More than 1.5 million doses of the Covid-19 vaccine have now been given in New Zealand, Covid-19 Response Minister Chris Hipkins has confirmed.
Hipkins and Dr Ashley Bloomfield have provided the latest information on the Covid-19 vaccine rollout as Australia grapples with outbreaks of the Delta variant.
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Hipkins said more than 1,553,000 vaccine doses have been administered, an increase of 148,000 doses on last week - the new weekly high - and a new daily high of 30,358 doses was reached yesterday.
More than 628,000 New Zealanders have had their second dose, he said, including 180,000 people in group 3.
New Zealand is tracking about 5 percent ahead of the government's plan.
"We're likely to reach 2 million doses administered in early August around about two weeks from now," said Hipkins.
He said more shipments on the scale seen recently, with 337,000 doses arriving on Sunday, are expected to continue with two more shipments before the end of August.
He said expectations are that DHBs will have given everyone in group three the opportunity to book their vaccination by the end of July, and some like Auckland's three metro DHBs had already achieved that.
"The Ministry of Health will be working with all DHBs to make sure that they are getting everybody in group three into the booking system in the next few days."
People in group four aged between 60 and 65 will start getting invitations to book through the government's booking system from 28 July, when the official 0800 number will also open.
He said New Zealanders can expect the vaccination campaign to "really ramp up" from the end of July.
"More than 9500 new vaccinators have been trained to administer the Covid-19 vaccine and they'll support our existing vaccinator workforce and there are now more than 600 vaccination centres open around the country with more coming online."
He says there were nearly 700,000 bookings in Book My Vaccine, with more than 200,000 of those made in the past week.
From the start of August, a weekday daily snapshot of the vaccine programme will be be released, with a deep dive on statistics released each week.
People eligible to book an appointment will not be cut off at any point, he says.
"You can get vaccinated at any time once it is available to you."
On the travel bubble, Hipkins said the existing travel pauses were reviewed again this morning and will continue into next week.
The pauses with NSW, Victoria and South Australia will be reviewed on 27 July.
He said the NSW bubble is still in 'Pause' under the traffic light system, and that was unlikely to change for some time.
Hipkins last night announced a pause on the travel bubble with South Australia after the state went into lockdown following discovery of a fifth case of Covid-19 in the community there.
Risk assessments of different states are done on a case-by-case basis, he said.
"There is no such thing as a norm here."
Bloomfield said the risk assessment of each Australian state and territory is happening every day, and sometimes more than once a day.
A third ship with Covid-19 on board - the container ship Mattina, which sailed from Indonesia - docked at a quarantine area in Bluff yesterday with nine crew testing positive for the virus.
Bloomfield said there are no community cases and no cases in recent returnees today.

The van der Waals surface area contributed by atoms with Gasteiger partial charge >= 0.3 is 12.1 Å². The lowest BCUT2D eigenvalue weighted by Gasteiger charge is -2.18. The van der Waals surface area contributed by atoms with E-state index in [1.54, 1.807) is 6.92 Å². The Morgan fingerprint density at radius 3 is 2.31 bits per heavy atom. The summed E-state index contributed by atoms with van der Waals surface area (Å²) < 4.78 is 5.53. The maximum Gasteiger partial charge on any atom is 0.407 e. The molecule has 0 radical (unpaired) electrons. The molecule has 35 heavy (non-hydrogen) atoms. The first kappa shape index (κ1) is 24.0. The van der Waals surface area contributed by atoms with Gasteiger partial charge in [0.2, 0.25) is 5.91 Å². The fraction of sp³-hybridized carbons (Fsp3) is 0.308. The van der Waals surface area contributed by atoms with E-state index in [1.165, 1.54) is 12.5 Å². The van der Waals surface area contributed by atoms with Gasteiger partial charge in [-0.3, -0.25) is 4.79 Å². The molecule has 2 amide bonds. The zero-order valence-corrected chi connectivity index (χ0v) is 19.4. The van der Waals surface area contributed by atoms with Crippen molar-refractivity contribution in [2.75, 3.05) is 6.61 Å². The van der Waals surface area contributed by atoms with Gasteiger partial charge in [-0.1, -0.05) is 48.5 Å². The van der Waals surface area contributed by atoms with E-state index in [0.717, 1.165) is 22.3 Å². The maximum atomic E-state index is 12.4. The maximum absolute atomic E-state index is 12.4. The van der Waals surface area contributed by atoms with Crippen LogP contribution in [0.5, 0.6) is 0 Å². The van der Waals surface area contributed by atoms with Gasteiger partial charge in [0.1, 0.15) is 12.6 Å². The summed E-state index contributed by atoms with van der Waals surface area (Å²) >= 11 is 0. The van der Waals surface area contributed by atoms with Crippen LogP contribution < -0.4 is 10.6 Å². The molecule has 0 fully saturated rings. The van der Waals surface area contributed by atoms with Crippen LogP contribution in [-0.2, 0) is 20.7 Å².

He has reconfirmed they are adding an additional six positive cases from the Mattina container ship, bringing the total from the ship to nine.
A rapid rise in global cases has been seen again since the beginning of July, he says, with cases increasing by over 30 percent in the past fortnight to 17 July. More than half a million new cases are being reported every day.
"Cases are on the rise in many countries," he said.
"While we are seeing the impact of vaccination in the UK with deaths and hospitalisation far lower than earlier peaks there, practically all the sequenced cases in the UK have been the Delta variant and it is now clear that this is the main variant that is causing problems in many countries."
He said in Fiji, an average of 1000 new cases have been reported daily in the week to 14 July, and more than 14,000 active cases there.
"There is considerable work being done to vaccinate the population there," he said.
Medsafe this afternoon is putting up an alert about a rare event for younger people - particularly younger men under 30 - of an autoimmune response. It outlines there have been very rare reports of myocarditis and pericarditis - inflammation of the heart muscle and the membrane that surrounds the heart - after the second dose of the vaccine.
He said the alert is to make sure health professionals are aware of the signs and symptoms, and vaccinated individuals should seek immediate medical attention if they experience chest pain or shortness of breath.
It is a result of the strong immune response of young people, and Bloomfield said he had sought more advice on the rollout of the vaccine to 12-15 year olds.
Hipkins said he expected MIQ will still be required for the rest of this year and probably at least into early next year.
He said the government may consider alternative isolation options such as isolating at home instead of in MIQ. The government is getting advice on these things "all of the time", he said.
A vaccine passport could help with testing as well as managing travel, he said.
"It is certainly possible that we will see that happen before the end of the year but what that means in terms of our MIQ arrangements, that will take longer to work through."